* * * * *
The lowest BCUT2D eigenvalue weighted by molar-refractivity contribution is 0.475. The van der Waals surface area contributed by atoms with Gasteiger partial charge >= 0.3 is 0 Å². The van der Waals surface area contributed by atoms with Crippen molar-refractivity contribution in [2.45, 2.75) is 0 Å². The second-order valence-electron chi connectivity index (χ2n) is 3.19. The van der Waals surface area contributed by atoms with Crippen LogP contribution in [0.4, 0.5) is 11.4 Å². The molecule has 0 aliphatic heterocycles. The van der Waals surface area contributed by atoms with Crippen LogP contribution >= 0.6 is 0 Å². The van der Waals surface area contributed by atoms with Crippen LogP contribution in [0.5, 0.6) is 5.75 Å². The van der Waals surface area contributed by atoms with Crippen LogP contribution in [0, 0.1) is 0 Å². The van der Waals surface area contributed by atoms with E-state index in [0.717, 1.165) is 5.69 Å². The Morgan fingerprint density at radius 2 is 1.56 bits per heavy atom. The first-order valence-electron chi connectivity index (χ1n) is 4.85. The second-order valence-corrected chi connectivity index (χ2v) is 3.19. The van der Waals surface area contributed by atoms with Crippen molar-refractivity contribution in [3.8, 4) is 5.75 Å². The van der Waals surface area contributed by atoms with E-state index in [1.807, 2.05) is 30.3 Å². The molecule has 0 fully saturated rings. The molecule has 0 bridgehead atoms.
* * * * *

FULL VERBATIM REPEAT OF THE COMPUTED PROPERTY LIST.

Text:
The lowest BCUT2D eigenvalue weighted by molar-refractivity contribution is 0.475. The van der Waals surface area contributed by atoms with Gasteiger partial charge >= 0.3 is 0 Å². The van der Waals surface area contributed by atoms with Crippen molar-refractivity contribution in [2.45, 2.75) is 0 Å². The second-order valence-electron chi connectivity index (χ2n) is 3.19. The van der Waals surface area contributed by atoms with Crippen LogP contribution in [0.4, 0.5) is 11.4 Å². The molecule has 0 aliphatic heterocycles. The van der Waals surface area contributed by atoms with Crippen LogP contribution >= 0.6 is 0 Å². The van der Waals surface area contributed by atoms with Crippen LogP contribution in [0.5, 0.6) is 5.75 Å². The van der Waals surface area contributed by atoms with Crippen LogP contribution in [0, 0.1) is 0 Å². The van der Waals surface area contributed by atoms with E-state index in [0.717, 1.165) is 5.69 Å². The Morgan fingerprint density at radius 2 is 1.56 bits per heavy atom. The first-order valence-electron chi connectivity index (χ1n) is 4.85. The second-order valence-corrected chi connectivity index (χ2v) is 3.19. The van der Waals surface area contributed by atoms with Crippen molar-refractivity contribution in [3.8, 4) is 5.75 Å². The van der Waals surface area contributed by atoms with E-state index in [1.807, 2.05) is 30.3 Å². The molecule has 0 fully saturated rings. The molecule has 0 bridgehead atoms.